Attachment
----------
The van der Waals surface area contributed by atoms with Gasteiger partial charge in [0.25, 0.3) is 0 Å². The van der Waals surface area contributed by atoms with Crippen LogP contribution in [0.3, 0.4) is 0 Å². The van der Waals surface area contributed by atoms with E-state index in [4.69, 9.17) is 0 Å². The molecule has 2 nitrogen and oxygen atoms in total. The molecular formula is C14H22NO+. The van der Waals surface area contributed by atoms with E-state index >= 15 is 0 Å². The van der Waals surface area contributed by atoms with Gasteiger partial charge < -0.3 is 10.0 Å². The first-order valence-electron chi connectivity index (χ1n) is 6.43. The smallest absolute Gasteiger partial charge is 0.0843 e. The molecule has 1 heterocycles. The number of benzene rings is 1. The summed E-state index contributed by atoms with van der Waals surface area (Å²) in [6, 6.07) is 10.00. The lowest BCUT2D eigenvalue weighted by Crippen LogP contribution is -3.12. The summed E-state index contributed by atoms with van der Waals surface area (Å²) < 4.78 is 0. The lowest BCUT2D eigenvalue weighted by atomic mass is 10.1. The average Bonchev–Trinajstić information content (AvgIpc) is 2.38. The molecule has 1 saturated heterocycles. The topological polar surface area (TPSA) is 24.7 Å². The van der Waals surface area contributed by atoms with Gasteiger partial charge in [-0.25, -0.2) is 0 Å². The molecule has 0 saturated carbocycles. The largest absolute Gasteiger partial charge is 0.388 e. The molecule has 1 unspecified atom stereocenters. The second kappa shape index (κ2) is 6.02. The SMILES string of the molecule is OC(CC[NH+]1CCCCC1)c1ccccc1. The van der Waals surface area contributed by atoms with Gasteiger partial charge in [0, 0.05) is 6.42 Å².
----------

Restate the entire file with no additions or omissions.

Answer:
The van der Waals surface area contributed by atoms with Gasteiger partial charge in [0.25, 0.3) is 0 Å². The van der Waals surface area contributed by atoms with Crippen LogP contribution in [0.3, 0.4) is 0 Å². The van der Waals surface area contributed by atoms with E-state index in [4.69, 9.17) is 0 Å². The molecule has 2 nitrogen and oxygen atoms in total. The molecular formula is C14H22NO+. The van der Waals surface area contributed by atoms with E-state index >= 15 is 0 Å². The van der Waals surface area contributed by atoms with Gasteiger partial charge < -0.3 is 10.0 Å². The first-order valence-electron chi connectivity index (χ1n) is 6.43. The smallest absolute Gasteiger partial charge is 0.0843 e. The molecule has 1 heterocycles. The number of benzene rings is 1. The summed E-state index contributed by atoms with van der Waals surface area (Å²) in [6, 6.07) is 10.00. The lowest BCUT2D eigenvalue weighted by Crippen LogP contribution is -3.12. The summed E-state index contributed by atoms with van der Waals surface area (Å²) < 4.78 is 0. The lowest BCUT2D eigenvalue weighted by atomic mass is 10.1. The average Bonchev–Trinajstić information content (AvgIpc) is 2.38. The molecule has 1 saturated heterocycles. The topological polar surface area (TPSA) is 24.7 Å². The van der Waals surface area contributed by atoms with Gasteiger partial charge in [-0.25, -0.2) is 0 Å². The molecule has 0 saturated carbocycles. The largest absolute Gasteiger partial charge is 0.388 e. The molecule has 1 unspecified atom stereocenters. The second kappa shape index (κ2) is 6.02. The SMILES string of the molecule is OC(CC[NH+]1CCCCC1)c1ccccc1. The van der Waals surface area contributed by atoms with Gasteiger partial charge in [0, 0.05) is 6.42 Å².